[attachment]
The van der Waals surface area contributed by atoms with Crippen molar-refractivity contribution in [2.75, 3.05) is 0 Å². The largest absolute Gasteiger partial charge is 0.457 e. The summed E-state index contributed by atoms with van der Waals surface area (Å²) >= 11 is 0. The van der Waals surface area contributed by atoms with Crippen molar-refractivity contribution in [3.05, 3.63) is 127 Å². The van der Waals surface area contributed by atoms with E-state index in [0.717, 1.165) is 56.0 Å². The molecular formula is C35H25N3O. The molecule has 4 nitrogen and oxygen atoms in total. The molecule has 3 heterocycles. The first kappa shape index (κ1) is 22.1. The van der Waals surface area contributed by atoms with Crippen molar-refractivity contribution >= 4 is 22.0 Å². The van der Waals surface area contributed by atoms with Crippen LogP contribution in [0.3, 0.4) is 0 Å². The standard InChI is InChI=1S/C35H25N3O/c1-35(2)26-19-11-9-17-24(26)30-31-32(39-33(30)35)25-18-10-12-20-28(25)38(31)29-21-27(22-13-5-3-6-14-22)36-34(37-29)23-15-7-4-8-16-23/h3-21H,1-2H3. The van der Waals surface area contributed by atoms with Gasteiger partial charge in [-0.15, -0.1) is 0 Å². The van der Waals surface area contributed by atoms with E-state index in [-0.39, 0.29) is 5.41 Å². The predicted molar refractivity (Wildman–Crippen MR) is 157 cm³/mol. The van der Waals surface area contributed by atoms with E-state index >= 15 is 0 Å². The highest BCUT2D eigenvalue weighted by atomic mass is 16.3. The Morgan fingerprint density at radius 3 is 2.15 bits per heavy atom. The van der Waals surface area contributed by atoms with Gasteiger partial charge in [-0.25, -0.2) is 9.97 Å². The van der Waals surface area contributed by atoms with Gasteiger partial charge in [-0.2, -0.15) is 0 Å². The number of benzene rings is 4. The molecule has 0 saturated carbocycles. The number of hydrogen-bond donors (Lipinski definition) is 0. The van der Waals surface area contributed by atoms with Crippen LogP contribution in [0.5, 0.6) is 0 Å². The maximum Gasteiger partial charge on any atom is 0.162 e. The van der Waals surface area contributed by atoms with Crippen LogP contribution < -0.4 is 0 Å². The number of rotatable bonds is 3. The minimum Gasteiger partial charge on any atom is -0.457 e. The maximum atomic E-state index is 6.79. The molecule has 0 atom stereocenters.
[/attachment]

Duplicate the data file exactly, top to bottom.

The van der Waals surface area contributed by atoms with Crippen molar-refractivity contribution in [2.75, 3.05) is 0 Å². The largest absolute Gasteiger partial charge is 0.457 e. The summed E-state index contributed by atoms with van der Waals surface area (Å²) >= 11 is 0. The van der Waals surface area contributed by atoms with Crippen molar-refractivity contribution in [3.05, 3.63) is 127 Å². The van der Waals surface area contributed by atoms with E-state index in [0.717, 1.165) is 56.0 Å². The molecular formula is C35H25N3O. The molecule has 4 nitrogen and oxygen atoms in total. The molecule has 3 heterocycles. The first kappa shape index (κ1) is 22.1. The van der Waals surface area contributed by atoms with Crippen molar-refractivity contribution >= 4 is 22.0 Å². The van der Waals surface area contributed by atoms with Crippen LogP contribution in [0.3, 0.4) is 0 Å². The standard InChI is InChI=1S/C35H25N3O/c1-35(2)26-19-11-9-17-24(26)30-31-32(39-33(30)35)25-18-10-12-20-28(25)38(31)29-21-27(22-13-5-3-6-14-22)36-34(37-29)23-15-7-4-8-16-23/h3-21H,1-2H3. The van der Waals surface area contributed by atoms with Gasteiger partial charge in [-0.15, -0.1) is 0 Å². The van der Waals surface area contributed by atoms with E-state index in [-0.39, 0.29) is 5.41 Å². The predicted molar refractivity (Wildman–Crippen MR) is 157 cm³/mol. The van der Waals surface area contributed by atoms with E-state index >= 15 is 0 Å². The highest BCUT2D eigenvalue weighted by atomic mass is 16.3. The Morgan fingerprint density at radius 3 is 2.15 bits per heavy atom. The van der Waals surface area contributed by atoms with Gasteiger partial charge in [-0.25, -0.2) is 9.97 Å². The van der Waals surface area contributed by atoms with Gasteiger partial charge in [-0.2, -0.15) is 0 Å². The number of benzene rings is 4. The molecule has 0 saturated carbocycles. The number of hydrogen-bond donors (Lipinski definition) is 0. The van der Waals surface area contributed by atoms with Crippen LogP contribution in [0.5, 0.6) is 0 Å². The maximum Gasteiger partial charge on any atom is 0.162 e. The van der Waals surface area contributed by atoms with Crippen LogP contribution < -0.4 is 0 Å². The number of rotatable bonds is 3. The minimum Gasteiger partial charge on any atom is -0.457 e. The maximum atomic E-state index is 6.79. The molecule has 0 atom stereocenters.